Evaluation of hybrid anchor system for blast resistant steel stud wall design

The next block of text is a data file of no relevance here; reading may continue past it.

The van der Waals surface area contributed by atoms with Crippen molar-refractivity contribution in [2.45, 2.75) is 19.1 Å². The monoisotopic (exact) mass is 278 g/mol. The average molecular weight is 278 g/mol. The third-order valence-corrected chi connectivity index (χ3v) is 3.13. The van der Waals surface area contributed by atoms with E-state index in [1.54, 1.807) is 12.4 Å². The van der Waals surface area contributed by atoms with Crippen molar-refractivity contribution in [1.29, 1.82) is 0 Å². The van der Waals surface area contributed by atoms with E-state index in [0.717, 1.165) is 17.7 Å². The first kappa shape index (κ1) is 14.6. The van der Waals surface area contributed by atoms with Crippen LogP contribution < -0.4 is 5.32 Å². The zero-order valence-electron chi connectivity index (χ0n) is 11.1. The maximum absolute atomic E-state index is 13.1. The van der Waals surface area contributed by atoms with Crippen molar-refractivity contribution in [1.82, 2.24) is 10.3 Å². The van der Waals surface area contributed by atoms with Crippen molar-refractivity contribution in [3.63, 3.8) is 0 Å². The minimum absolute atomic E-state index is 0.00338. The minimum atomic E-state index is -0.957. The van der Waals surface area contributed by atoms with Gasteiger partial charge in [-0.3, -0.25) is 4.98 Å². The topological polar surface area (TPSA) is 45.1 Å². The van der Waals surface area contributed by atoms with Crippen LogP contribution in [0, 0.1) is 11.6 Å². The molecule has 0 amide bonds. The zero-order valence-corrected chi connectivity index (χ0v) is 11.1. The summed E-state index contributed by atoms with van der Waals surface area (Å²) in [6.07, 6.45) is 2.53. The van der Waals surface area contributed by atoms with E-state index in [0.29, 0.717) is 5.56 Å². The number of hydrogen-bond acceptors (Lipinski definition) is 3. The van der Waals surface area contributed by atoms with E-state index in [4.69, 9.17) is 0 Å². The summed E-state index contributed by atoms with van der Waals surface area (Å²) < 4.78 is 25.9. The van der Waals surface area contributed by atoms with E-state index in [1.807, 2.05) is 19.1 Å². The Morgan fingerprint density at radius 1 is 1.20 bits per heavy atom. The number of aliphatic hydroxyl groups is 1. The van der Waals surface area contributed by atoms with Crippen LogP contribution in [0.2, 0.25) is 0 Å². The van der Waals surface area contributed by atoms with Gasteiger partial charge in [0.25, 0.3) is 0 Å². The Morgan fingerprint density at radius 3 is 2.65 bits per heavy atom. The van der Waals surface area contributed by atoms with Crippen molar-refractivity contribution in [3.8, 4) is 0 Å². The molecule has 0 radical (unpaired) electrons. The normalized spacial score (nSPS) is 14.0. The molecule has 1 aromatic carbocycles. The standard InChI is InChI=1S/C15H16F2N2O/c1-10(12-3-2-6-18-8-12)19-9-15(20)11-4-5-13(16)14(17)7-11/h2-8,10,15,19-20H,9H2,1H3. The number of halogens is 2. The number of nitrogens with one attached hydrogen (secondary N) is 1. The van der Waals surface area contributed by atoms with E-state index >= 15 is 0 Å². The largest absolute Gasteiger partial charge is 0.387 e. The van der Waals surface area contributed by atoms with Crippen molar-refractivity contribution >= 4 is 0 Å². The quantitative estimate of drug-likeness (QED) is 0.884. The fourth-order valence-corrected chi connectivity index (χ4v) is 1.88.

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[ACCESS RESTRICTED TO THE UNIVERSITY OF MISSOURI AT AUTHOR'S REQUEST.] Steel stud wall systems are a common building material known for their low cost and ease of construction. However, standard building practices cause them to be inefficient with respect to explosive resistant design. Poorly designed anchor systems causes steel stud walls to achieve only a fraction of their potential during blast loading. The University of Missouri is researching new methods for anchoring infill steel stud walls to a building frame or floor slabs to protect occupants during an explosion. By combining the high ductility of bearing connections with the high strength of pin connections, a hybrid connection has the potential to greatly improve the dynamic response of steel stud walls. This research focused on creating an analytical model to predict the behavior of a steel stud wall utilizing hybrid connections. The model was verified by testing sample walls in a quasi-static loading tree. Resistance functions generated from the analytical model were incorporated into SSWAC to predict a wall system's dynamic response to any blast scenario. The analytical model predicts the response of a steel stud wall in four distinct phases; elastic bending, plastic bending, elastic tension, and bearing. The analytical model was proven to closely predict the experimental resistance functions for all regions of the walls response. This document concentrates on the design and verification of an analytical model to predict wall behavior. It covers all assumptions and calculations used to predict behavior. It also covers all methods for construction and testing of walls for validation.
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